Derek Chauvin faces 40 years in prison for George Floyd’s murder; bail revoked as he awaits sentencing

Former Minnesota police officer Derek Chauvin faces decades behind bars when he is sentenced in eight weeks.

Bail was revoked for Chauvin, 44, who was convicted Tuesday of second-degree murder, second-degree manslaughter, and third-degree murder in connection with George Floyd’s death last May.

Minnesota sentencing guidelines say a second-degree unintentional murder conviction has a maximum sentence of 40 years, while a third-degree murder charge carries a maximum sentence of 25 years. Someone convicted of second-degree manslaughter faces up to 10 years in prison.

However, criminal lawyer Samuel McCloud explained to the New York Post that Chauvin will only be sentenced for the second-degree murder charge — the most serious count — per state law.


It is also worth noting that Chauvin has no prior criminal history. Per the Star-Tribune, sentencing guidelines recommend less prison time for offenders without a criminal history: 12-and-a-half years for second-degree unintentional murder and third-degree murder; and four years for second-degree manslaughter.

The news outlet also reported Chauvin waived his right to have the jury decide whether aggravating factors were present in this case, meaning Hennepin County Judge Peter Cahill will make the determination. Aggravating factors would increase the length of Chauvin’s sentence.

Twelve jurors took roughly 10 hours to reach a verdict on Tuesday afternoon. While the prosecution claimed Chauvin killed Floyd, the defense said the ex-officer used reasonable force and other factors contributed to Floyd’s death.

During the trial, the state introduced several expert witnesses who testified that Chauvin’s knee on Floyd’s neck killed Floyd, not drug use or an underlying heart condition. One of the most prominent experts was pulmonologist Dr. Martin Tobin, who testified that a healthy person would have died under the conditions Floyd was subjected to.

Conversely, one of the defense’s witnesses, retired medical examiner Dr. David Fowler, suggested that carbon monoxide from the police cruiser’s exhaust may have contributed to Floyd’s death.

In his report to the court, Fowler said Floyd’s blood should be tested for carbon monoxide levels. While the prosecution attempted to submit evidence showing Floyd’s levels were normal, the judge determined they did so too late and barred them from referring to the report.

The defense also introduced bodycam footage from Floyd’s May 2019 arrest, which occurred a year before his death. During a traffic stop, officers reportedly discovered several opioid pills and cocaine in Floyd’s possession, and Floyd was hospitalized after allegedly swallowing several pills.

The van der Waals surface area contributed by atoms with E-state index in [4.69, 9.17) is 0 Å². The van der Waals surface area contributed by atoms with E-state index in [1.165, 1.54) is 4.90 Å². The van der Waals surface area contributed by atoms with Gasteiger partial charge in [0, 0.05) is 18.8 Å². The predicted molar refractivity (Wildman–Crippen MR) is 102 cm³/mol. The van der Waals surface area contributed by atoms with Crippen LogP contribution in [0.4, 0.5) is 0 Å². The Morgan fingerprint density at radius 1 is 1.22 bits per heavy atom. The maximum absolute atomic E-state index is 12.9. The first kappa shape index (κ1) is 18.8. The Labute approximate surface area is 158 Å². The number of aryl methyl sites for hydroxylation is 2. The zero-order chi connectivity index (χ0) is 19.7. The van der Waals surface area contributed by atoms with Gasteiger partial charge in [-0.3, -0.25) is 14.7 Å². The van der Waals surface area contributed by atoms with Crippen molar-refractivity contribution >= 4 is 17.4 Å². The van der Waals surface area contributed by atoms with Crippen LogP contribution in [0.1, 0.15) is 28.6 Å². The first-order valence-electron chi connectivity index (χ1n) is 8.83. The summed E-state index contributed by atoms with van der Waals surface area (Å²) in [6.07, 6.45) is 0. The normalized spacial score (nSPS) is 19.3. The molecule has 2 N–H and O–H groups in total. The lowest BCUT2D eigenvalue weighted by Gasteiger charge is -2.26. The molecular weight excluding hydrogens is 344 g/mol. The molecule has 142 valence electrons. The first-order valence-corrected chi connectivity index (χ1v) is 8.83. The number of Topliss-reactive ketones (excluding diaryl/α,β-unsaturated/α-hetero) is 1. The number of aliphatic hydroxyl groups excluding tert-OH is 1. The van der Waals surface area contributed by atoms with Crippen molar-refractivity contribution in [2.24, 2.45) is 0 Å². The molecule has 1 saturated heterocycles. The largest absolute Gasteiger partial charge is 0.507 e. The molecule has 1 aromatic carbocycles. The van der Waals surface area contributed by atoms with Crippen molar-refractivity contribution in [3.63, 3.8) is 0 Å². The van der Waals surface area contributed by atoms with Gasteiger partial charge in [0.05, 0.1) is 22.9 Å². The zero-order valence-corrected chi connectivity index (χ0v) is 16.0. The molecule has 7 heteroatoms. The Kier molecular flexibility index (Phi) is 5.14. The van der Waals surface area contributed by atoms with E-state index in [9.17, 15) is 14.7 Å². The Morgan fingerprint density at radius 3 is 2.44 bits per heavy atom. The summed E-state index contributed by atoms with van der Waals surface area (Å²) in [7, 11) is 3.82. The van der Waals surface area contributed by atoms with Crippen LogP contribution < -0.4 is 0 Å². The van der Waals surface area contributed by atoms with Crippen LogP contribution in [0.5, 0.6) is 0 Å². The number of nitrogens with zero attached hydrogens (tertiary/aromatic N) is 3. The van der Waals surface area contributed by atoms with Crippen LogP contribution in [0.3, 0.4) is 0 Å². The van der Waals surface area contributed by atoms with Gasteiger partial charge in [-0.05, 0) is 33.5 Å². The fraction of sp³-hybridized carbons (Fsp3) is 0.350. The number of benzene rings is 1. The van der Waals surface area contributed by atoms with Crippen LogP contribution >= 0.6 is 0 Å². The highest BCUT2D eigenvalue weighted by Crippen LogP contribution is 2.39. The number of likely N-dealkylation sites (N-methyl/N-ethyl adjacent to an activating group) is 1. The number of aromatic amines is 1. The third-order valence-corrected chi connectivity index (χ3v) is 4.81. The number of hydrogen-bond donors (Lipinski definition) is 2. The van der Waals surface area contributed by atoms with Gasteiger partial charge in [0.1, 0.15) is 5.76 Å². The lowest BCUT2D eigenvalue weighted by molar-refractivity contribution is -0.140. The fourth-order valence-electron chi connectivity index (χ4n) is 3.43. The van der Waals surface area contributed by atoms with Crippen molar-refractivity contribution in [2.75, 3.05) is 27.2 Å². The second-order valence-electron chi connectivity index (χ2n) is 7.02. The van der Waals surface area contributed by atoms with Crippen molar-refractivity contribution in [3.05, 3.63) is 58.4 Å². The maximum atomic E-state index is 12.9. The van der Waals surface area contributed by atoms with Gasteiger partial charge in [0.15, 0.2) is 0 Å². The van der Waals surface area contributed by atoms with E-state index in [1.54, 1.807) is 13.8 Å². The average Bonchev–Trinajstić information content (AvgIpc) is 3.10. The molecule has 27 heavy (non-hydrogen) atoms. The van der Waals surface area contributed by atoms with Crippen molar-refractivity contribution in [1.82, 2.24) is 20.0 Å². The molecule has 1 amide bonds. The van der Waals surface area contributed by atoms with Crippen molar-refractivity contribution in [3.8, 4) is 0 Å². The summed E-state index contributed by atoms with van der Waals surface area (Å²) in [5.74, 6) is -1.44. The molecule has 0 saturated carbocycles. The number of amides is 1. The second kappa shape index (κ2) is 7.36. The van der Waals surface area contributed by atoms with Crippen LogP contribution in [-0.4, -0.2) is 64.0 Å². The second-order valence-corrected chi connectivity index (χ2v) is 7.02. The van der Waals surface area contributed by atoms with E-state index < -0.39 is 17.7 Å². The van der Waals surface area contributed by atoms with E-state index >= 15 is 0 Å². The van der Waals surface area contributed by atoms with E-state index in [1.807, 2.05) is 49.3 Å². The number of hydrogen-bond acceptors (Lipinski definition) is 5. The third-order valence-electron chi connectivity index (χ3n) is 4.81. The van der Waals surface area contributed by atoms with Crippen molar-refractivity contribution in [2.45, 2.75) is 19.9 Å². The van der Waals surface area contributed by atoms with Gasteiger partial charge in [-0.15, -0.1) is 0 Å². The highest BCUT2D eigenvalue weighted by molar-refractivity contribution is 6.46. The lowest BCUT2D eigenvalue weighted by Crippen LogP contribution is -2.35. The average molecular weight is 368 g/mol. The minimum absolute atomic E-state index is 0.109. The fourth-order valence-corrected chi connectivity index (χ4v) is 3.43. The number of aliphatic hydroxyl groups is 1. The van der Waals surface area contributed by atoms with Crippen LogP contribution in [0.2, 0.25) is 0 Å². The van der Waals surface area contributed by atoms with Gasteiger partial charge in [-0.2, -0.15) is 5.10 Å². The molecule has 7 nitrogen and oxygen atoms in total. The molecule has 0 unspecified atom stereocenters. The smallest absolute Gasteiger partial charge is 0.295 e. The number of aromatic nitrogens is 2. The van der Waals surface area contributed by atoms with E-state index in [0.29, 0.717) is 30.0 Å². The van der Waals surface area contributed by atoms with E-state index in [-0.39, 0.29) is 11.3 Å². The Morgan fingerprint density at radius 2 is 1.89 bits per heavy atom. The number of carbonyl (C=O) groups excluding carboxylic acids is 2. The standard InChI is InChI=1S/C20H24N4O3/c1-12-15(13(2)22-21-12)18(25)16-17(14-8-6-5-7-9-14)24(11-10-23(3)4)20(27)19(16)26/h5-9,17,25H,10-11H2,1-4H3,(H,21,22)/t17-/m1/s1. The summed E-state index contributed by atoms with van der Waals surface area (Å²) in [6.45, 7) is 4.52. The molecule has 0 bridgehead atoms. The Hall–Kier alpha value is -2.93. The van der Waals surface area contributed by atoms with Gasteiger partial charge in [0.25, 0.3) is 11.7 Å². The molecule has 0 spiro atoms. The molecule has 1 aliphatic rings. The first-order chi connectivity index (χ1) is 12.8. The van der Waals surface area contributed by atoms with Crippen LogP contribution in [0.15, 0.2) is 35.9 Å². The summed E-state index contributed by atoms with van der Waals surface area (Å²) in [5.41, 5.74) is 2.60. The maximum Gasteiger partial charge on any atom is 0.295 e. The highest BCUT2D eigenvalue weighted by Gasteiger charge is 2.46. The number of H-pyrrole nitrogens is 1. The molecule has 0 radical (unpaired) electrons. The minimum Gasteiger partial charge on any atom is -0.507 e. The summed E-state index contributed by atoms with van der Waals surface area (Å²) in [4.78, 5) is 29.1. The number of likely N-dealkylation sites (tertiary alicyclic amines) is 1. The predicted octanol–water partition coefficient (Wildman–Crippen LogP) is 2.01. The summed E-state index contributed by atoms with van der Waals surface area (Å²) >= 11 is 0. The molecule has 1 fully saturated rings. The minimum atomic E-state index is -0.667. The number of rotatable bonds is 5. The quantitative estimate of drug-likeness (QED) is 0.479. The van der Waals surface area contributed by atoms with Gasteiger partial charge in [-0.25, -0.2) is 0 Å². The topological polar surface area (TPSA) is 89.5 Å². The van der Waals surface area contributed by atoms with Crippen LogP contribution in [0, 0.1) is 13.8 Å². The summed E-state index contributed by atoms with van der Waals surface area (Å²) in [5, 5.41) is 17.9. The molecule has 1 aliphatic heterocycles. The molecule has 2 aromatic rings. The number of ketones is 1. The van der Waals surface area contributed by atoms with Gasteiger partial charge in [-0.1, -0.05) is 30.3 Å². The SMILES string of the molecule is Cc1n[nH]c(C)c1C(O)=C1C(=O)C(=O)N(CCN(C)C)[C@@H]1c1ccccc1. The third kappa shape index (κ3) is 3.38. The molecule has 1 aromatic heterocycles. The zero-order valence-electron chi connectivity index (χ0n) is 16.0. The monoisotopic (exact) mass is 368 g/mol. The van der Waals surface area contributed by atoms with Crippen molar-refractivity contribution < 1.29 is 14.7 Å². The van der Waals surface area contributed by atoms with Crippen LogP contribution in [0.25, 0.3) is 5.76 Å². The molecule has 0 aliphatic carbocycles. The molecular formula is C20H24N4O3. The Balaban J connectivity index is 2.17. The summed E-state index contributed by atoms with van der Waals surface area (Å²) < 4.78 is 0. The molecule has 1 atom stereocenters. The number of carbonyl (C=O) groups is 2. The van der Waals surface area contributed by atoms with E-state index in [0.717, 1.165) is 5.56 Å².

Nelson said the May 2019 and 2020 videos had striking similarities. He claimed videos proved Floyd had a penchant for acting out during arrests and swallowing pills in hopes of being sent to the hospital instead of jail. He also said the videos support the theory that white residue seen around Floyd’s arrest during his May 2020 arrest was the result of Floyd swallowing at least one opioid pill.

On May 25, 2020, Minneapolis police officers were filmed arresting Floyd, 46, on suspicion that he used a counterfeit bill at the Cup Foods supermarket. After police pulled Floyd out of his car and handcuffed him, Chauvin was filmed forcing his knee into Floyd’s neck for more than nine minutes.

Floyd was heard gasping for air and saying he could not breathe before he lost consciousness and died.

Hennepin County’s official autopsy report stated that Floyd’s blood had a fentanyl concentration of 11 nanograms per milliliter. While the medical examiner described the concentration as high and potentially fatal, they stressed that it does not mean Floyd died of an overdose.

The report also stated that there was no evidence “to support a diagnosis of traumatic asphyxia or strangulation” in Floyd’s death. Conversely, an independent autopsy asserted that sustained forceful pressure on Floyd’s neck and back led to his death.

Both the county’s and the independent report mentioned drugs in Floyd’s system. However, both reports listed his cause of death as a homicide.

The defense has argued that a “speedball” — an opioid and a stimulant combination — along with hypertension led to Floyd dying of cardiac arrhythmia. However, the prosecution said video and forensic evidence disproves Floyd was dying from a drug overdose, and that Chauvin’s knee on Floyd’s neck for several minutes killed him.

Chauvin was tried separately from the other three former officers involved in the arrest. Their joint trial is scheduled to begin this summer.

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[Featured image: Court TV via AP, Pool]